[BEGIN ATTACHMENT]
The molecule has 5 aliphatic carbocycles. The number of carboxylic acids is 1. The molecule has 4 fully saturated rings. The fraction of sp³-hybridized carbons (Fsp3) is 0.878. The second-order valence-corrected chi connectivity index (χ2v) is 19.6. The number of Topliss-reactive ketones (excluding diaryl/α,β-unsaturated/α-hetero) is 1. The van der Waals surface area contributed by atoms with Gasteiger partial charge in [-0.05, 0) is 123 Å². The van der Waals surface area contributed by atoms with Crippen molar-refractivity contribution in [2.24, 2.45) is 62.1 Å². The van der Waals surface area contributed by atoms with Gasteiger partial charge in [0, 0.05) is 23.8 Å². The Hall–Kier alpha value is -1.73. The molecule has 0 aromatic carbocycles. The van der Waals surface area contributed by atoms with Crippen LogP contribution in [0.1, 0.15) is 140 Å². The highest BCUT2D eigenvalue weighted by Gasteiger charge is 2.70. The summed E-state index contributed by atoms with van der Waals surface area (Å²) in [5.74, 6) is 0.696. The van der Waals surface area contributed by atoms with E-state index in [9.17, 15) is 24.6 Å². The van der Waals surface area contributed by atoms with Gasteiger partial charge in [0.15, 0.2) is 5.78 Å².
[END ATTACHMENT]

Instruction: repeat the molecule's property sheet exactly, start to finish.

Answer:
The molecule has 5 aliphatic carbocycles. The number of carboxylic acids is 1. The molecule has 4 fully saturated rings. The fraction of sp³-hybridized carbons (Fsp3) is 0.878. The second-order valence-corrected chi connectivity index (χ2v) is 19.6. The number of Topliss-reactive ketones (excluding diaryl/α,β-unsaturated/α-hetero) is 1. The van der Waals surface area contributed by atoms with Gasteiger partial charge in [-0.05, 0) is 123 Å². The van der Waals surface area contributed by atoms with Crippen molar-refractivity contribution in [2.24, 2.45) is 62.1 Å². The van der Waals surface area contributed by atoms with Gasteiger partial charge in [0, 0.05) is 23.8 Å². The Hall–Kier alpha value is -1.73. The molecule has 0 aromatic carbocycles. The van der Waals surface area contributed by atoms with Crippen LogP contribution in [0.1, 0.15) is 140 Å². The highest BCUT2D eigenvalue weighted by Gasteiger charge is 2.70. The summed E-state index contributed by atoms with van der Waals surface area (Å²) in [5.74, 6) is 0.696. The van der Waals surface area contributed by atoms with E-state index in [9.17, 15) is 24.6 Å². The van der Waals surface area contributed by atoms with Gasteiger partial charge in [0.15, 0.2) is 5.78 Å².